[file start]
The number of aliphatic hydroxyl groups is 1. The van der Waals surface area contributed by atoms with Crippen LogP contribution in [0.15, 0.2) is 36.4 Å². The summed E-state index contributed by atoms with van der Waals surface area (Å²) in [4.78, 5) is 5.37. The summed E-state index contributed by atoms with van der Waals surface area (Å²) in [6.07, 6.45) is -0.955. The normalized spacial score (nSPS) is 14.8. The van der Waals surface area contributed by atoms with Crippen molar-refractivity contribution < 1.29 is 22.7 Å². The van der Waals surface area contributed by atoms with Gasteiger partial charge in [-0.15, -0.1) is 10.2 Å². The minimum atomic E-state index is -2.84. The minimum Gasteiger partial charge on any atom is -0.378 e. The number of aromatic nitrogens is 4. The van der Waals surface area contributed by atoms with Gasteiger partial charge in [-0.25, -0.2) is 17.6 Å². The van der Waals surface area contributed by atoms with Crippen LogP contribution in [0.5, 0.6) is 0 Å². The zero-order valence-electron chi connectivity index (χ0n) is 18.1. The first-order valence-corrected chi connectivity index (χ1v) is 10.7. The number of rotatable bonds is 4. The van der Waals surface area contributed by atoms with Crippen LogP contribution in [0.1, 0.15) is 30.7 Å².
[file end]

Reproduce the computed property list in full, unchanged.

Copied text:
The number of aliphatic hydroxyl groups is 1. The van der Waals surface area contributed by atoms with Crippen LogP contribution in [0.15, 0.2) is 36.4 Å². The summed E-state index contributed by atoms with van der Waals surface area (Å²) in [4.78, 5) is 5.37. The summed E-state index contributed by atoms with van der Waals surface area (Å²) in [6.07, 6.45) is -0.955. The normalized spacial score (nSPS) is 14.8. The van der Waals surface area contributed by atoms with Crippen molar-refractivity contribution < 1.29 is 22.7 Å². The van der Waals surface area contributed by atoms with Gasteiger partial charge in [-0.15, -0.1) is 10.2 Å². The minimum atomic E-state index is -2.84. The minimum Gasteiger partial charge on any atom is -0.378 e. The number of aromatic nitrogens is 4. The van der Waals surface area contributed by atoms with Gasteiger partial charge in [-0.25, -0.2) is 17.6 Å². The van der Waals surface area contributed by atoms with Crippen LogP contribution in [0.5, 0.6) is 0 Å². The zero-order valence-electron chi connectivity index (χ0n) is 18.1. The first-order valence-corrected chi connectivity index (χ1v) is 10.7. The number of rotatable bonds is 4. The van der Waals surface area contributed by atoms with Crippen LogP contribution in [0.1, 0.15) is 30.7 Å².